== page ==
Presented by Film at Lincoln Center, the 17-day New York Film Festival highlights the best in world cinema, featuring works from celebrated filmmakers as well as fresh new talent. The selection committee, chaired by Jones, also includes Dennis Lim, FLC Director of Programming, and Florence Almozini, FLC Associate Director of Programming. Shorts are programmed by Tyler Wilson and Madeline Whittle.
HBO is the presenting sponsor of NYFF Talks, which bring wide-ranging conversations with directors featured in NYFF57 to the public and include Directors Dialogues and On Cinema. HBO also sponsors NYFF Live, which will be announced in September.
As part of their commitment to celebrating filmmaking talent, Warby Parker is proud to return this year as the presenting partner of the Screenwriting Master Class.
The NYFF Shorts section is presented by Netflix.
As previously announced, the NYFF57 Opening selection is Martin Scorsese’s The Irishman, Noah Baumbach’s Marriage Story is the Centerpiece, and Edward Norton’s Motherless Brooklyn will close the festival. The complete lineup for the Main Slate, Projections, Convergence, and Spotlight on Documentary can be found here.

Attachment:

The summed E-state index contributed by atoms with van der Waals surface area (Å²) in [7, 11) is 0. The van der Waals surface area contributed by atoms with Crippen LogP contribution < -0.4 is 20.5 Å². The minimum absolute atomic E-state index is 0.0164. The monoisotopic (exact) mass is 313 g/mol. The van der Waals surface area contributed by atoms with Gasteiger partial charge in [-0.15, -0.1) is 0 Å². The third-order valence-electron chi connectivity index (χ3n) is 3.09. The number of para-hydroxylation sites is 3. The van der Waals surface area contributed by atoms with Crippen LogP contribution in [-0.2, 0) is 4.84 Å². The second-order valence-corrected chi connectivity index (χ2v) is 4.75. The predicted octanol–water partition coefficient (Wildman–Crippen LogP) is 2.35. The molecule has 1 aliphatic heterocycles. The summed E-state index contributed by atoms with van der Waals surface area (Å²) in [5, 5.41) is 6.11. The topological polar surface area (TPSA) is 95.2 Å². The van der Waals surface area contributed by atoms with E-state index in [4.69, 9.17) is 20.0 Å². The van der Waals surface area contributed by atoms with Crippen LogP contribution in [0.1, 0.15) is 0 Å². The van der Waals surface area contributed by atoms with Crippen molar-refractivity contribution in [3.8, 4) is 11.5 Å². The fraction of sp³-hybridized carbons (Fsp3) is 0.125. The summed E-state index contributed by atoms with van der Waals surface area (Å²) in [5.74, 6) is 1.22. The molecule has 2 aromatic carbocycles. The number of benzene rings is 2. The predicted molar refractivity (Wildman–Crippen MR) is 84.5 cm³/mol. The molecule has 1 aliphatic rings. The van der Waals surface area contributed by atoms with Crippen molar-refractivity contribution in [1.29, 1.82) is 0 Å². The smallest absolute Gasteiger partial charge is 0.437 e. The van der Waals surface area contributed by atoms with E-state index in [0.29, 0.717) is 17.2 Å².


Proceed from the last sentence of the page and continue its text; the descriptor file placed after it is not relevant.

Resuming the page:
Tickets for Special Events and the On Cinema Talks are $30 for General Public and $25 for Members & Students. Some exceptions may apply for select programs, including Joker and the Screenwriting Master Class. Tickets for Shorts and the Directors Dialogues are $17 for General Public and $12 for Members & Students. Visit here for more information.
Tickets for the 57th New York Film Festival will go on sale to the general public on September 8. Festival and VIP passes are on sale through today, August 23rd and offer one of the earliest opportunities to purchase tickets and secure seats at some of the festival’s biggest events, including Opening and Closing Night.
SPECIAL EVENTS DESCRIPTIONS
American Trial: The Eric Garner Story Dir. Roee Messinger, USA, 100m World Premiere